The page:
Alnylam Pharmaceuticals ($ALNY) hit a flu vaccine development milestone, receiving a $3.2 million payment from GlaxoSmithKline ($GSK). Yet this income was't tied to one of Alnylam's own RNA-interference (RNAi) drugs.
The two companies, which have been collaborating since the fourth quarter of 2011, are working on the use of Alnylam's VaxiRNA technology for the production of GSK's influenza vaccine. The technology uses siRNA to quiet certain genes that stymie vaccine production.
London-based GSK, one of the world's top vaccine makers, is handing over research funding and milestone payments to Alnylam. In return, GSK received an option for VaxiRNA applications for two other vaccines.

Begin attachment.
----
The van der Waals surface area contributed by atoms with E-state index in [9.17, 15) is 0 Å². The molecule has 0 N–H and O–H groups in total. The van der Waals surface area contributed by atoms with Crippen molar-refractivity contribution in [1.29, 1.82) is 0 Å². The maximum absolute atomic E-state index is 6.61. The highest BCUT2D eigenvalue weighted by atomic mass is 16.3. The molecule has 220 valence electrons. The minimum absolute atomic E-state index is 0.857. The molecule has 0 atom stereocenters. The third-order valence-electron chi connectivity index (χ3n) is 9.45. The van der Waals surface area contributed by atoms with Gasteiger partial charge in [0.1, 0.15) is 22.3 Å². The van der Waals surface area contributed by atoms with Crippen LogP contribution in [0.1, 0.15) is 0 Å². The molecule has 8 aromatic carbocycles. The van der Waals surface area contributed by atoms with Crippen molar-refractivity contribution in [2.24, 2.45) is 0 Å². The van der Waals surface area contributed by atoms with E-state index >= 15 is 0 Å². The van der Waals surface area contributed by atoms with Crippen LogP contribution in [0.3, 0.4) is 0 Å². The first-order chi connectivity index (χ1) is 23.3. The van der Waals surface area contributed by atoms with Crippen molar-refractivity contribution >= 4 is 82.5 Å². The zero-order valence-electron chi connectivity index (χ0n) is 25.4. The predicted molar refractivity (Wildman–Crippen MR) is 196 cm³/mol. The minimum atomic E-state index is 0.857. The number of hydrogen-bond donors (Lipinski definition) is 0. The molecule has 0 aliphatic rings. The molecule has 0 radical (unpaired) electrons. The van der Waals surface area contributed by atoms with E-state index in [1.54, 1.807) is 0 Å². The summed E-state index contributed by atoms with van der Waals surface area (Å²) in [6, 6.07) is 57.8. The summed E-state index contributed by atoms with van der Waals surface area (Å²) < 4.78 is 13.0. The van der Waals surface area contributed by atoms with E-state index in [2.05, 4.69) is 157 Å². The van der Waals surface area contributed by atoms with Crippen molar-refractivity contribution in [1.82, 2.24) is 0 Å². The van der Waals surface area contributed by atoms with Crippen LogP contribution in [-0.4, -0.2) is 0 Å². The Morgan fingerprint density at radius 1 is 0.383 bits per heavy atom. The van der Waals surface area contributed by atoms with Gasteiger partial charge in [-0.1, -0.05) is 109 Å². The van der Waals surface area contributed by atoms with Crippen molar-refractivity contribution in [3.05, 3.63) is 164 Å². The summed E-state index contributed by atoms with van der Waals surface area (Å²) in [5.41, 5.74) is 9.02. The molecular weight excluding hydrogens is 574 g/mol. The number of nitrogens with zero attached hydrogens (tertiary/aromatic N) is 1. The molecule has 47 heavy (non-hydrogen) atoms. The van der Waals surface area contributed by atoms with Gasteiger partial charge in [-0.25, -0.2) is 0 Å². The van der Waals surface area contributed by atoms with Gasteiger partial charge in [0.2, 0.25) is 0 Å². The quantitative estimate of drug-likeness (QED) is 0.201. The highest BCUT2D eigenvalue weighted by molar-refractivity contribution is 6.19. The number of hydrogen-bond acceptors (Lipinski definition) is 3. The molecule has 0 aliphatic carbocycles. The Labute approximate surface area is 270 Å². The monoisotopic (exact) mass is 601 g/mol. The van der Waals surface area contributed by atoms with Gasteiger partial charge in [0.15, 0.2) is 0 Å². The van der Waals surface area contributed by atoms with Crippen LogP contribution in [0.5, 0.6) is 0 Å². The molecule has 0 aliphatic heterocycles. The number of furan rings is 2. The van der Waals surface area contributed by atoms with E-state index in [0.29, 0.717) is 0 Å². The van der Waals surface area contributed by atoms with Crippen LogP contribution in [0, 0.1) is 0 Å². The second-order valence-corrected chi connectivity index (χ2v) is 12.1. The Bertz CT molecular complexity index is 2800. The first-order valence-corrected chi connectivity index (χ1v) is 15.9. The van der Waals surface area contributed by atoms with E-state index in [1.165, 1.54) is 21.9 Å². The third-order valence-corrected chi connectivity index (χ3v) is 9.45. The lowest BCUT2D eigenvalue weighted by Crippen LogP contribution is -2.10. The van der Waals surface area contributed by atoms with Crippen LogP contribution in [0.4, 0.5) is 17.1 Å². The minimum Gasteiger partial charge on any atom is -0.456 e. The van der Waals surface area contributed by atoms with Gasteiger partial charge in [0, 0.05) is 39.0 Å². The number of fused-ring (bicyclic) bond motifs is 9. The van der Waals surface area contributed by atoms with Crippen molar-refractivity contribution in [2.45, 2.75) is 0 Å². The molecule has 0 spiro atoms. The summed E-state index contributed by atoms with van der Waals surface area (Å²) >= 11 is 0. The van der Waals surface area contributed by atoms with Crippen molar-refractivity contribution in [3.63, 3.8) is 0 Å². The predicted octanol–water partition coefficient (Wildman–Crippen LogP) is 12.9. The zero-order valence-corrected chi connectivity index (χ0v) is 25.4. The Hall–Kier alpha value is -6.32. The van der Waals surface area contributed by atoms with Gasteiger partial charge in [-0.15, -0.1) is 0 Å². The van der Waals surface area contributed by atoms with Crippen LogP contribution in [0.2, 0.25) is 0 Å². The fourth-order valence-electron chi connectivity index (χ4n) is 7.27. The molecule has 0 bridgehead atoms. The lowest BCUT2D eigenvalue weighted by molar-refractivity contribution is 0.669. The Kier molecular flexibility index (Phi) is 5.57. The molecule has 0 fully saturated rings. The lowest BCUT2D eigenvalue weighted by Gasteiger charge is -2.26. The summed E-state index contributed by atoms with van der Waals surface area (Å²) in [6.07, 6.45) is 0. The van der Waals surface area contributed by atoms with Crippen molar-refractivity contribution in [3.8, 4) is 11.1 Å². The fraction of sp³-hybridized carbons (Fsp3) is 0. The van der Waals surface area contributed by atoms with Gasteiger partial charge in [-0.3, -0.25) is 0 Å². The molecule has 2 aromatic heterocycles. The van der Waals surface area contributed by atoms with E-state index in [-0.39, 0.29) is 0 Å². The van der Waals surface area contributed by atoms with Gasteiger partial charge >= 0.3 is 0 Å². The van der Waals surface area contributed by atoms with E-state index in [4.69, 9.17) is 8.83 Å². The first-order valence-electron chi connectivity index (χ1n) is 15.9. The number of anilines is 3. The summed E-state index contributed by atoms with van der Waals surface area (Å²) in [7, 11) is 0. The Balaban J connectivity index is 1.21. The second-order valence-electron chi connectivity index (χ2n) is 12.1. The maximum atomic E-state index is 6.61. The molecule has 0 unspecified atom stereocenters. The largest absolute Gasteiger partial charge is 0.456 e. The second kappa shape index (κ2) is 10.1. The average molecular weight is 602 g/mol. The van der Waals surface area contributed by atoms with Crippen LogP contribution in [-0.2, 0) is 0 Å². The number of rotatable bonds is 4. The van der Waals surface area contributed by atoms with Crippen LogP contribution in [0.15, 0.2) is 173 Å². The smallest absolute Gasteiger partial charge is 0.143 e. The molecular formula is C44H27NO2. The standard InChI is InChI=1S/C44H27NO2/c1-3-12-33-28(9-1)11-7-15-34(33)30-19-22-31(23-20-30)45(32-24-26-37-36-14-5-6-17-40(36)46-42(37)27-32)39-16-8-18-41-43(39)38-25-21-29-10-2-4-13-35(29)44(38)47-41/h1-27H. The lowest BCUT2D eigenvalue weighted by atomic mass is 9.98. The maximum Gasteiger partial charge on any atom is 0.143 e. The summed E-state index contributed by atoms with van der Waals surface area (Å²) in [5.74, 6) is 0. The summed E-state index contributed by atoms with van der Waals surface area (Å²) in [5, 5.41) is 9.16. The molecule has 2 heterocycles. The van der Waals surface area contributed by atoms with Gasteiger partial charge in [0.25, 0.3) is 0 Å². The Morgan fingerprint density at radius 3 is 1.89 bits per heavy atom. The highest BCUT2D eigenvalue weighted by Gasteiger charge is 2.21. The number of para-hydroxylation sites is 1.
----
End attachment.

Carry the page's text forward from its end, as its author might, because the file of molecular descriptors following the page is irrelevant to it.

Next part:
"Alnylam's VaxiRNA platform uses RNAi technology to increase virus titers in the production of vaccine products," said Laurence Reid, senior vice president and chief business officer for Alnylam, via email to FierceVaccines. "It applies siRNA for the silencing of specific genes that limit or prevent efficient manufacturing of vaccine antigens, including those produced in cell culture and eggs. The VaxiRNA platform stems from Alnylam's biotherapeutics efforts, where RNAi technology has been applied to improve the manufacturing of biotherapeutic products, such as recombinant proteins and monoclonal antibodies."
The platform is an example of a technology that can improve the manufacture of vaccine products, Reid said. Importantly for Alnylam, of course, the GSK deal brings in revenue amid the biotech's expensive push to develop gene-silencing drugs.
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